There's no doubt that the Fukushima catastrophe has decimated public support for nuclear power.
NuScale RPV and containment vessel
Suppose you are a proponent of large-scale nuclear expansion, and you are arguing your case with someone who has become opposed to it after the Fukushima disaster. They cite Fukushima as an example of -- if not danger, the unreliability, and potential for economic devestation, of nuclear power plants. Setting aside the issue of operating Gen-2 reactors, what's your defense of new construction -- for building Gen-3.5, Gen-4 NPPs? Granted, human engineering is never perfect; but how would you make a convincing case that nuclear power can become more reliable than the engineering of 50 years ago?
I think the first place to start is with decay heat removal. Fukushima's failure to do this under extreme conditions directly caused much of the disaster: the core drying up and uncovering fuel, causing it to overheat; the high temperatures allowing zirconium oxidation, leading to hydrogen explosions breaching containment; the overheated fuel melting, releasing fission products; the melted fuel (probably) boring through reactor pressure vessels, resulting (again) in radiological release.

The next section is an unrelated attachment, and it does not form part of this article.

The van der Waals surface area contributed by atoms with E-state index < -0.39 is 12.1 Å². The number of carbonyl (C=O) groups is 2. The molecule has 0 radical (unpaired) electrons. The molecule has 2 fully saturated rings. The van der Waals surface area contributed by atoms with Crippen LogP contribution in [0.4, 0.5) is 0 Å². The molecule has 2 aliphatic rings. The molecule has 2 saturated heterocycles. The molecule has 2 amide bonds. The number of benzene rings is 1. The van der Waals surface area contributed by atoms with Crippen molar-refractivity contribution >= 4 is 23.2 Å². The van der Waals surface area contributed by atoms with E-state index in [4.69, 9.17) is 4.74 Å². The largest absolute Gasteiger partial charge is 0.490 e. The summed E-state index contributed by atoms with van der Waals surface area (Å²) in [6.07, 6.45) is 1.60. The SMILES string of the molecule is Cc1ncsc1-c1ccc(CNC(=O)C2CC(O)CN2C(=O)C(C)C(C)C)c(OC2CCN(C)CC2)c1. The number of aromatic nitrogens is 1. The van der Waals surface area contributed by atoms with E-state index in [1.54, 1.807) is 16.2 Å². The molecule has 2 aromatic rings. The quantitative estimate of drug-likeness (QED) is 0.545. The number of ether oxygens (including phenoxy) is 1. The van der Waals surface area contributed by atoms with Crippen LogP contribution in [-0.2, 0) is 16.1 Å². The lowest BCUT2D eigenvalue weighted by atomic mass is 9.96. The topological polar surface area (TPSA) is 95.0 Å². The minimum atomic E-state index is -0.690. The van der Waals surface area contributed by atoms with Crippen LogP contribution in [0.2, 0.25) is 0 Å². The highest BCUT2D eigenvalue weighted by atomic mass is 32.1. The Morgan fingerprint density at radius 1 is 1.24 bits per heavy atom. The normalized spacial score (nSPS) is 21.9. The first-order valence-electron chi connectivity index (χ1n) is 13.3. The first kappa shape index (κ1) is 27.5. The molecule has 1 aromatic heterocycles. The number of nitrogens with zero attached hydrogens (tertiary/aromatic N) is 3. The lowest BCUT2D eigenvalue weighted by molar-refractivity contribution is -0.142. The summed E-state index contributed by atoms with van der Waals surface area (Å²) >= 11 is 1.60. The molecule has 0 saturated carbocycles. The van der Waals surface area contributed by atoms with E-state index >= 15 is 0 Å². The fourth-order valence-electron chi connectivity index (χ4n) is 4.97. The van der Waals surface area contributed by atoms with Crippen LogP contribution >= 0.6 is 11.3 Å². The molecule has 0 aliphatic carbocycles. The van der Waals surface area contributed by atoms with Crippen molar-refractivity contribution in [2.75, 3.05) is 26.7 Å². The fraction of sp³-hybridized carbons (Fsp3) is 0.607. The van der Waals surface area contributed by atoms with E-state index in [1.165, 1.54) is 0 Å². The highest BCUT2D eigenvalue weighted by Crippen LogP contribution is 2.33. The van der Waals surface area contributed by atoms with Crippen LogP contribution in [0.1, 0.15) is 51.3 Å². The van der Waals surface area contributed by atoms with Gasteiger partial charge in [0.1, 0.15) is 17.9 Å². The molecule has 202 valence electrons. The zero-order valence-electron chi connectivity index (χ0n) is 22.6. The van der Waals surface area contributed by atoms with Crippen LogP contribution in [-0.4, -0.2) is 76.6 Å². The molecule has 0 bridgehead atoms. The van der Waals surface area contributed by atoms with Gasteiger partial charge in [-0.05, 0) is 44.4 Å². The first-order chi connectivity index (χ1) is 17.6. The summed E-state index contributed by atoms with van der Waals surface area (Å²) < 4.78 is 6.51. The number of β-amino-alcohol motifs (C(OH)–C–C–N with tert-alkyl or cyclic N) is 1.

So then: how fundamentally can you "eliminate" the design limitations involving decay heat removal? How far can you go towards making heat removal passive and intrinsically safe?
I'm not an engineer, but I'd like to provoke debate by suggesting one solution. It's based on very basic physics, and there's already a Gen-3.5 design that exemplifies it.
The concept is to put small reactors in very large, atmospheric-pressure water pools. Large enough that they can reject decay heat indefinitely by boiling away into the atmosphere. At least one small/modular reactor (SMR), NuScale, seems designed to do this:
The NuScale design has twelve 150 MWt/45 MWe reactors, each in their own steel containments, submerged in a common 4 million gallon (15,000 m3) pool. With about 20 megawatt-days of decay heat per reactor over the first 30 days (see above), or 240 MWt-days combined, the pool is more than enough to absorb all of it through evaporative cooling. (It would take at least 396 MWt-days to evaporate all of it, just by multiplying by the heat of vaporization).
This is described by NuScale as a "30-day supply" of cooling water. By their reasoning, this is all that is needed: air cooling is sufficient afterwards, when each core is down to just <400 kW of decay heat.
So, this design's emergency heat rejection seemingly does not depend on
- External water supply (Fukushima: lost seawater pumps)
- External AC power (Fukushima: lost power lines, diesel generators)
- Battery power (Fukushima: batteries did not last long enough)
- Safety-critical piping (Fukushima: possibly damaged by earthquakes)
On that last point: NuScale argues their design eliminates "large break" loss-of-coolant accidents, since the reactors are completely submerged in a pool. The core can always be flooded simply by opening a valve in the containment.
Should this type of SMR be the nuclear industry's response to Fukushima? What do you think?NuScale plant layout: